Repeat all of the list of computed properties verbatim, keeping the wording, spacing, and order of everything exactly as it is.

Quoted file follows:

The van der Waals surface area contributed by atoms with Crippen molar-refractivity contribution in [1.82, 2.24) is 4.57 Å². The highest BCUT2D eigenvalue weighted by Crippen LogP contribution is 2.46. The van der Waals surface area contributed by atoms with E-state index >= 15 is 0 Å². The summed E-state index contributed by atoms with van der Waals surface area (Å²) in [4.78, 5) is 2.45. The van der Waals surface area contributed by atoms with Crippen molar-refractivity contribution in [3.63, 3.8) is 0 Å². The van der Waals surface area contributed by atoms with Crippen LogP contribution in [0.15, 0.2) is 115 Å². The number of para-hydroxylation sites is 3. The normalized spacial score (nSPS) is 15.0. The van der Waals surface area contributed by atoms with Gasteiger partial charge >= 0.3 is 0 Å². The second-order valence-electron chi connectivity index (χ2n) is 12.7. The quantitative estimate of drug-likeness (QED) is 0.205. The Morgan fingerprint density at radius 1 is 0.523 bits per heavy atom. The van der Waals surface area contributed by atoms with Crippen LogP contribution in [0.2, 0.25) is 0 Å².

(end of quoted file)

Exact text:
The van der Waals surface area contributed by atoms with Crippen molar-refractivity contribution in [1.82, 2.24) is 4.57 Å². The highest BCUT2D eigenvalue weighted by Crippen LogP contribution is 2.46. The van der Waals surface area contributed by atoms with E-state index >= 15 is 0 Å². The summed E-state index contributed by atoms with van der Waals surface area (Å²) in [4.78, 5) is 2.45. The van der Waals surface area contributed by atoms with Crippen molar-refractivity contribution in [3.63, 3.8) is 0 Å². The van der Waals surface area contributed by atoms with Crippen LogP contribution in [0.15, 0.2) is 115 Å². The number of para-hydroxylation sites is 3. The normalized spacial score (nSPS) is 15.0. The van der Waals surface area contributed by atoms with Gasteiger partial charge >= 0.3 is 0 Å². The second-order valence-electron chi connectivity index (χ2n) is 12.7. The quantitative estimate of drug-likeness (QED) is 0.205. The Morgan fingerprint density at radius 1 is 0.523 bits per heavy atom. The van der Waals surface area contributed by atoms with Crippen LogP contribution in [0.2, 0.25) is 0 Å².